Your Vibrator Is a Spy

by Cameron Glover

Sextech is a rising industry with a major privacy problem. Smart sex toys might provide new tools for pleasure—and they might subject our intimate lives to new forms of surveillance.

We-Vibe iPhone app and vibrator

Technology has already transformed so many aspects of our lives. Now it’s begun to transform our sex lives, through the emerging field of “sextech.” What is sextech? In short: it’s an industry that merges human sexuality and technology. Sextech enterpreneur Cindy Gallup describes it this way:

Sextech is important because sex and sexuality lie at the heart of everything we are and everything we do… No other area of human existence is hedged around with so much shame, embarrassment, guilt and self-torment. How fundamentally important sexuality is to us, combined with how fundamentally conflicted we are about it, makes it the richest possible territory for advances and breakthroughs using technology to disrupt and enhance our experience of sex.

For Gallop, sexuality is especially fertile ground for technological disruption because of our “conflicted attitude” towards it. Sexuality “informs our relationships, our lives, our happiness”—yet our culture continues to have a tormented relationship with it. Gallop believes that technology can help resolve this conflict, and empower us to “openly discuss, address, solve for and improve sexual issues.”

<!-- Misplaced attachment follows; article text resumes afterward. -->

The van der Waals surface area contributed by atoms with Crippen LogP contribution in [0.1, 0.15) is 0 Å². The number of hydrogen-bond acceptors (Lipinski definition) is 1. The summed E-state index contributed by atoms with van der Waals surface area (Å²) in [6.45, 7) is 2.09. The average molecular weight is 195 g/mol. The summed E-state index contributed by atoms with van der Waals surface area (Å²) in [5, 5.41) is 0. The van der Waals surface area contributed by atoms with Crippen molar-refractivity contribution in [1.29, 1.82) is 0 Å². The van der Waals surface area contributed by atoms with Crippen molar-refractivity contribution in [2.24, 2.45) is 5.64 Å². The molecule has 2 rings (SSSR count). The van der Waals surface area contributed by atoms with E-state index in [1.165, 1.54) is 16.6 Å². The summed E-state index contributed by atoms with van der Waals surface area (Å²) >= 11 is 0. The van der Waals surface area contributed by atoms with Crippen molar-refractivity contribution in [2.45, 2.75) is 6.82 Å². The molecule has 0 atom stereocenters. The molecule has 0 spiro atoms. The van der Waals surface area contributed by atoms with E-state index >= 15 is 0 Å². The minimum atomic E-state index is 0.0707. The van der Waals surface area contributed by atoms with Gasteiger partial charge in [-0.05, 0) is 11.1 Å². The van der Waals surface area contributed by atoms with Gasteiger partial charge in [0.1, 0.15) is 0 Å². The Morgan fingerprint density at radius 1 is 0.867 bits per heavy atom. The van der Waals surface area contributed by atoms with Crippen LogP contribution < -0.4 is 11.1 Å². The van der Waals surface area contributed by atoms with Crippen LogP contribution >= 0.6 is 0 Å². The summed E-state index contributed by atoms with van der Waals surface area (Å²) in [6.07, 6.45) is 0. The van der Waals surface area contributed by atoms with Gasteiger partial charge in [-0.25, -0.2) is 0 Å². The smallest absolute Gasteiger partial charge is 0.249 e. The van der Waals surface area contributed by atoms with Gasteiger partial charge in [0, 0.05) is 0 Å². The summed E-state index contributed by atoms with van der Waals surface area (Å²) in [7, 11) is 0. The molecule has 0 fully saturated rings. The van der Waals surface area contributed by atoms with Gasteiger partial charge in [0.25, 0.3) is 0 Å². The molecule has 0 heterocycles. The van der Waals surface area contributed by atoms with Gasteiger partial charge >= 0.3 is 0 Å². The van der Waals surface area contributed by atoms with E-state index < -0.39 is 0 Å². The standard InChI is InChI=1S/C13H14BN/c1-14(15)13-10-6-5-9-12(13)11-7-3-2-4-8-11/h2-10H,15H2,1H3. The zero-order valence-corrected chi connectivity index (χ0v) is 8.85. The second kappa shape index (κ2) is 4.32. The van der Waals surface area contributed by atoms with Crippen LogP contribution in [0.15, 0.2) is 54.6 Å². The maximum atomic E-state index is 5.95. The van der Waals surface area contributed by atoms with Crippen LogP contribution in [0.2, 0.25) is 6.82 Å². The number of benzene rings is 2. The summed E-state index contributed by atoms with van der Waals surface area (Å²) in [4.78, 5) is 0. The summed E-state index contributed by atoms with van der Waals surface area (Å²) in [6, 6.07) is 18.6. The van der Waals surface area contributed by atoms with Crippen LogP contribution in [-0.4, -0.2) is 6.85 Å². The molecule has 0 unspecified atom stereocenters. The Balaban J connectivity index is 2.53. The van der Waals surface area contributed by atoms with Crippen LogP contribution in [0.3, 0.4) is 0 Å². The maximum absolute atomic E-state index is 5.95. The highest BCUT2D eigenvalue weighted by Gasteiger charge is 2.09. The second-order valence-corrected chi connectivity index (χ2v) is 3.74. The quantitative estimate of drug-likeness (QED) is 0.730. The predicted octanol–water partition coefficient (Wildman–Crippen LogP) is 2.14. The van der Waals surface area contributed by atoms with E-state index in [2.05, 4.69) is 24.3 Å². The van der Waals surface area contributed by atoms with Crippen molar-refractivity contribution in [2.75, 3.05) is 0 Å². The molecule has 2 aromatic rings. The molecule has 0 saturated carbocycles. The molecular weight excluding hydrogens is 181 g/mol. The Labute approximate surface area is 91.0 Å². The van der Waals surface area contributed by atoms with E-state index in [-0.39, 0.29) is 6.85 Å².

Certainly, the need for a less tortured approach to sexuality is especially urgent now. The “shame, embarrassment, guilt and self-torment” that Gallup describes has only intensified in recent years, as conservatives continue their anti-sex crusade. We’re seeing more pushback against inclusive, comprehensive, and pleasure-based sexual education for school-aged children and adults, in favor of abstinence-only curricula that barely begin to scratch the surface of what individuals really want to know about sexuality. Consent, communication, and relationship-building skills are crucial parts of sex education, but are often overlooked.

Sextech may help solve the sex-ed crisis, but its possible applications are much broader. Exploring human sexuality through technology can take a variety of forms, from developing apps for ovulation tracking to adding digital features to sex toys in order to increase pleasure and create stronger connections for long-term (and long-distance) romantic partners. Indeed, part of what makes sextech so interesting is its almost limitless potential. Gallop calls sex “the universal human use-case,” and claims that sextech could be “the biggest technology market of them all, and therefore potentially far and away the most lucrative.” Sextech is the perfect business, in other words—as infinite, innovative, and inexhaustible as human sexuality itself.